Modern investigators of miraculous history have solemnly admitted that a characteristic of the great saints is their power of “levitation.” They might go further; a characteristic of the great saints is their power of levity. Angels can fly because they can take themselves lightly. This has been always the instinct of Christendom, and especially the instinct of Christian art. Remember how Fra Angelico represented all his angels, not only as birds, but almost as butterflies. Remember how the most earnest mediaeval art was full of light and fluttering draperies, of quick and capering feet. It was the one thing that the modern Pre-raphaelites could not imitate in the real Pre-raphaelites. Burne-Jones could never recover the deep levity of the Middle Ages. In the old Christian pictures the sky over every figure is like a blue or gold parachute. Every figure seems ready to fly up and float about in the heavens. The tattered cloak of the beggar will bear him up like the rayed plumes of the angels. But the kings in their heavy gold and the proud in their robes of purple will all of their nature sink downwards, for pride cannot rise to levity or levitation. Pride is the downward drag of all things into an easy solemnity. One “settles down” into a sort of selfish seriousness; but one has to rise to a gay self-forgetfulness. A man “falls” into a brown study; he reaches up at a blue sky. Seriousness is not a virtue. It would be a heresy, but a much more sensible heresy, to say that seriousness is a vice. It is really a natural trend or lapse into taking one’s self gravely, because it is the easiest thing to do. It is much easier to write a good ,i>Times leading article than a good joke in Punch. For solemnity flows out of men naturally; but laughter is a leap. It is easy to be heavy: hard to be light. Satan fell by the force of gravity.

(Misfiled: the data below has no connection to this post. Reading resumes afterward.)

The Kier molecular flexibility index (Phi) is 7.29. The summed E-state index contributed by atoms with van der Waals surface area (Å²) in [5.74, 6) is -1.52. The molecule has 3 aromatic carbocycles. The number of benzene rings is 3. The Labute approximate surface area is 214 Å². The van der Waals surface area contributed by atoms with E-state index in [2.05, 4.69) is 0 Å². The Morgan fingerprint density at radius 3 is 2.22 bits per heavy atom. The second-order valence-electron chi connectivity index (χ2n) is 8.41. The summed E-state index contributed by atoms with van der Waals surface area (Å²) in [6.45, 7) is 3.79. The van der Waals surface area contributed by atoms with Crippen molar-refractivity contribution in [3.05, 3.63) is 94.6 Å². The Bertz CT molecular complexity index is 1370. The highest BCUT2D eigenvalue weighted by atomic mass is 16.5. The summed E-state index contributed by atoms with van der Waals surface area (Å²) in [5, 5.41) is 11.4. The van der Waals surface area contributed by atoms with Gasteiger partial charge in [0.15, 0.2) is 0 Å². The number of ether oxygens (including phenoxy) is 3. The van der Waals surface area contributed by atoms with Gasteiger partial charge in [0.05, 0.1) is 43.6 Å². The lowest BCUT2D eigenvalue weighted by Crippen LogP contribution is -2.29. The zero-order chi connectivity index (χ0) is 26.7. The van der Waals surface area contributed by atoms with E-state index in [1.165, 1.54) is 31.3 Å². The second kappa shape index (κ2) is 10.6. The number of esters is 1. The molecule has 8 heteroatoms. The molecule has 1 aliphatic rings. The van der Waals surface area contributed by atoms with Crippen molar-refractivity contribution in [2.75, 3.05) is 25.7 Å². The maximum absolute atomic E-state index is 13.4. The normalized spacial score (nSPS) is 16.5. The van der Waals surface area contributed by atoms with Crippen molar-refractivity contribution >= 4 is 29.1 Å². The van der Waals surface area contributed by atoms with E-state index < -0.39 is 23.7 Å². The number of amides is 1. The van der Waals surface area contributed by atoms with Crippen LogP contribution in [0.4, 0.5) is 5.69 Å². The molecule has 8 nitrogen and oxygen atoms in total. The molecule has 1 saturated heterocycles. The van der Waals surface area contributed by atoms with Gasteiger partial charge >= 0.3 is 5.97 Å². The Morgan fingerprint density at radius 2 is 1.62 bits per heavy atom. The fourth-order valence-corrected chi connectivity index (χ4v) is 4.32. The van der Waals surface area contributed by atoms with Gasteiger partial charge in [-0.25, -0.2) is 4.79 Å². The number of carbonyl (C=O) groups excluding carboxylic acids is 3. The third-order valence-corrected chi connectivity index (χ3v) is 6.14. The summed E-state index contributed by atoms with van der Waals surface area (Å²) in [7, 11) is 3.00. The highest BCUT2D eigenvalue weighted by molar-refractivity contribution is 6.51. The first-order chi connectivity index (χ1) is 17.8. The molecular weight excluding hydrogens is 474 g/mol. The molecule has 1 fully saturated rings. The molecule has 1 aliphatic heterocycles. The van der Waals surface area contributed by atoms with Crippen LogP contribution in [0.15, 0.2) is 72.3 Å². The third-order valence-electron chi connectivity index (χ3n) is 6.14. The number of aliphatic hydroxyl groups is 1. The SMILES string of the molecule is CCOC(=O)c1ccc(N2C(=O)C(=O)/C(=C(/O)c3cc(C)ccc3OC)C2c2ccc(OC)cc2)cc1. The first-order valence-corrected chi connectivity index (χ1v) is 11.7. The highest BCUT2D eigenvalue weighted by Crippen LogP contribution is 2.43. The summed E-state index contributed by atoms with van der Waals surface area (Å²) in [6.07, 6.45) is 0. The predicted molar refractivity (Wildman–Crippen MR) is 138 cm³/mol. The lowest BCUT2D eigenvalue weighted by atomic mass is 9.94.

—Orthodoxy (Rockville: Serenity, 2009), p.103